• History of recurrent stingers/burners

More Information Provided by AAOS

Broken Collarbone

A broken collarbone (fractured clavicle) is a common injury among two very different groups of people: children and athletes. Many babies are born with collarbones that broke during the passage down the birth canal. A child’s collarbone can easily crack from a direct blow or fall because the collarbone doesn’t completely harden until a person is about 20 years old. An athlete who falls may break the collarbone because the force of the fall is transmitted from the elbow and shoulder to the collarbone.

The collarbone is considered part of the shoulder and helps connect the arm to the body. It lies above several important nerves and blood vessels. However, these vital structures are rarely injured when the collarbone breaks. The collarbone is a long bone, and most breaks occur in the middle section.

Signs of a break include:

  • Sagging shoulder (down and forward).
  • Inability to lift the arm because of pain.
  • A grinding sensation if an attempt is made to raise the arm.
  • A deformity or “bump” over the fracture site.
  • Although a fragment of bone rarely breaks through the skin, it may push the skin into a “tent” formation.

More Information Provided by AAOS

Rupture of the Biceps Tendon

A pro football player attempts an arm tackle and hears a pop in his upper arm. A weightlifter doing curls suddenly feels his shoulder “bubble.” A woman rearranging the living room furniture gets a sharp pain in her shoulder. Each of these individuals just ruptured their biceps tendon.

Ruptures of the distal tendon near the elbow are rare. They usually occur when an unexpected force is applied to a bent arm. The proximal biceps tendons near the shoulder tear more easily. Tears can be either partial or complete. Among the elderly, biceps tendon ruptures near the shoulder are often associated with rotator cuff tears.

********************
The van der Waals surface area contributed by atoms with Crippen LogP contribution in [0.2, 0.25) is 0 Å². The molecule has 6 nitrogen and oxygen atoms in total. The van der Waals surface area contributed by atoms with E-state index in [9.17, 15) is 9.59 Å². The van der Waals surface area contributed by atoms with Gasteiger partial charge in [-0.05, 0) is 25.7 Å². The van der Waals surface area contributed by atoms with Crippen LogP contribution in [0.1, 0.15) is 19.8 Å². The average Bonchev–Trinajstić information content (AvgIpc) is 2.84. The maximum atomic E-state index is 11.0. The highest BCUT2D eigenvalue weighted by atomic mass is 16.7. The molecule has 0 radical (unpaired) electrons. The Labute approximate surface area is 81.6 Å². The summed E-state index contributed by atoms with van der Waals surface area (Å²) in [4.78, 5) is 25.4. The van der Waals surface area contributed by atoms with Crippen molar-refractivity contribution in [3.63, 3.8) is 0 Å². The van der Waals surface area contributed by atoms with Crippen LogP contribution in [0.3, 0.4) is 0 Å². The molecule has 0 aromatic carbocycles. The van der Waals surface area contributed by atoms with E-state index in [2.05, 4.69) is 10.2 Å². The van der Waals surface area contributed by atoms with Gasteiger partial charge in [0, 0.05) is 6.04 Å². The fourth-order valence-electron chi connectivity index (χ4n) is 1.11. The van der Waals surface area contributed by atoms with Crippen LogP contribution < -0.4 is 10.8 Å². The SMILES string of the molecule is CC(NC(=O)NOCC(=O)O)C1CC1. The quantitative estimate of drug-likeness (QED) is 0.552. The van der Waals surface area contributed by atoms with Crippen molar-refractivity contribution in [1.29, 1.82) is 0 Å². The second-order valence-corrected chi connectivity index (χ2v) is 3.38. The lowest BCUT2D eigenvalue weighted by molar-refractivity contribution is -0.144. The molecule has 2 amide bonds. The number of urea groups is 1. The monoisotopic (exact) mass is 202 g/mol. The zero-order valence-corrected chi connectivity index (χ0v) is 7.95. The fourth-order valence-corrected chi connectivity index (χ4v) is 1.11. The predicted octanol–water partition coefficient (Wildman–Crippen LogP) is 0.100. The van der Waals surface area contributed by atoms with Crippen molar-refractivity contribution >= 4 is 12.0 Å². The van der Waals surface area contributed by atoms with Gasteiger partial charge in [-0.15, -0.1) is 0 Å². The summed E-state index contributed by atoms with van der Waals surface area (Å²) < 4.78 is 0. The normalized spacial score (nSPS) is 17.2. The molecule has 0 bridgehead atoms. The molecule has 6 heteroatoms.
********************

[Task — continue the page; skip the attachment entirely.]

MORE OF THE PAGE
Signs and symptoms

  • Sudden, sharp pain in the upper arm.
  • Sometimes, an audible snap.
  • A bulge in the upper arm above the elbow, and a dent closer to the shoulder.
  • Bruising from the middle of the upper arm down toward the elbow.
  • Pain or tenderness at the shoulder.

Your physician will examine your arm and ask you to bend the arm and tighten the biceps muscle. The doctor may apply pressure to the top of the arm to see if there is any pain. If you have a history of shoulder pain, your doctor may request an MRI or a special X-ray called an arthrogram to see if you have also torn the rotator cuff muscle.

Conservative treatment is usually all that is needed for tears in the proximal biceps tendons. Complete tears of the distal biceps tendon require surgery to reattach the tendon to the bone. Range of motion exercises can begin as early as two weeks after surgery, although forceful biceps activity is often restricted for four to six months. Partial tears of the distal biceps tendon may be treated either conservatively or surgically. You and your orthopaedic surgeon should discuss the options for your specific case.

More Information Provided by the AAOS

Schedule an Appointment

If you have shoulder pain, make an appointment with Boston Orthopaedic & Spine today and see one of our shoulder specialists. You deserve the best, and we can help.

(617) 738-8642